There’s chatter down the halls. In one room, a team strategizes how best to market its new software. In another, someone tests a virtual-reality game as a teammate gathers important data on bugs and glitches. Everyone is perfecting their products.
In the Launch Labs, Chapman University’s startup incubator, there’s always someone working and always someone around to lend a hand.
A key initiative of Chapman’s Leatherby Center for Entrepreneurship and Business Ethics, the Launch Labs are helping 36 start- up teams – composed largely of Chapman students and alumni – prepare to succeed in the marketplace.
With so many teams sharing Launch Labs office space, collaboration and cross- pollination come naturally to these budding entrepreneurs.
For Austin Stofer ’17, CEO and founder of siëo, which markets a Web and mobile platform designed to help other startups succeed, the company’s competitor-analysis software would not have been possible without the Launch Labs’ collaborative environment.
When siëo was just beginning, another Launch Labs company was developing an algorithm that tracked how people felt about brands or public figures on social media. Stofer realized the tool would give siëo an edge on other businesses, so he persuaded its developer, Shevis Johnson ’18, to join forces on the project. Now they’ve combined their ideas to give siëo something no other platform can match.
“This is kind of a cool little ecosystem where everyone is helping each other out with certain things within their specialty,”
Stofer said. It’s a place where curiosity about a neighbor team’s project can lead to a role in shaping its core features, he added.
The space allows for great networking opportunities, said Karen Akiyama, administrative assistant for the Leatherby Center. The Launch Labs host events where entrepreneurs can meet mentors and investors.
Even more than that, the space tends to foster a spirit of belonging. In one case a student who failed to get into a fraternity “found his home here,” Akiyama said.
The collaborative spirit of Launch Labs has helped fuel the growth of Well Told Entertainment, a maker of virtual-reality and augmented-reality games and apps, says founder and CEO Sam Warner ’15. The Launch Labs initially gave Well Told a place to meet, and within months the startup’s leaders developed relationships with legal teams as well as financial and business- development support experts as they also gathered advice from experienced mentors, Warner said.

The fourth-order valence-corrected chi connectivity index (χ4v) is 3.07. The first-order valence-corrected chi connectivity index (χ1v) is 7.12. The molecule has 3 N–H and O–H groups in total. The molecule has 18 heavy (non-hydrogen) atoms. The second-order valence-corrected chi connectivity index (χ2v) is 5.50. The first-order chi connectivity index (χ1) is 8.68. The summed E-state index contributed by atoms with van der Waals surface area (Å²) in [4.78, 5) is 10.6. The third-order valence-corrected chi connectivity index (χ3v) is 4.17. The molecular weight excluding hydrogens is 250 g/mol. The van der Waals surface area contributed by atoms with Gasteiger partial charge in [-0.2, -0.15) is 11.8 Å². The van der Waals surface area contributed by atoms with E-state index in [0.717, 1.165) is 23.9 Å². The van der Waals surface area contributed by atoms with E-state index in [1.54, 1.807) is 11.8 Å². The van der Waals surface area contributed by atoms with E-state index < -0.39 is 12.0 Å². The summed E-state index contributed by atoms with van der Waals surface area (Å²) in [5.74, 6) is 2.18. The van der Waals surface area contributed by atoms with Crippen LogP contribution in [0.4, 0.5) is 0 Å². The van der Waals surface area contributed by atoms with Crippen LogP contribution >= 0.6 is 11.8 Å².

“These really kindhearted and intelligent mentors were able to provide really good business-life advice, not just ‘Here’s how you set up an LLC – do the math,’” he added. “It’s really cool to share in the ambition of these other teams and share our creativity with them.”
Well Told always needs people to test the company’s new games, and people always want to play them. For the other Launch Labs teams, “it’s a de-stressor,” Warner noted. “Keep the door open, turn on the music and play some games. It’s a really cool thing to be able to provide to a lot of the teams here.”
Whether doors are open or closed, new ideas naturally form, Launch Labs team members say.
“Everyone has their own expertise,” said Jen Re ’15, Well Told’s animation lead. “If (other teams) need any creative work, they usually come knocking on the door.”
Another startup that has benefited from the incubator atmosphere is 23FIFTN, a creative content and branding enterprise that has won seven American Advertising Awards.
Legal advice the 23FIFTN team members have received has been invaluable, helping them with non-disclosure agreements and other documents they need to shoot music videos or ad campaigns for clients such as the music producer Marshmello, Fujifilm and MVMT watches.
The 23FIFTN team has gained insights that would have been far more difficult to amass if the startup existed outside the Launch Labs ecosystem, company leaders say.
“We were able to see the workflow of other companies that may not necessarily do what we do but had a business structure in place,” said Daniel Malikyar ’17, who along with Reed Matthews ’16 and Karam Gill ’16 founded 23FIFTN. “It taught us that we need to take a little bit of what they do and formulate it so that it can cater to our company.”
Beyond documents and infrastructure, the Launch Labs provide benefits that are harder to quantify but are just as sustaining.
“Seeing the attitude of everyone in here is really inspiring,” Matthews said.
Following are photos of the entrepreneur teams at the Launch Labs’ Spring Demo Day on April 21. Photography by Livi Dom ’20: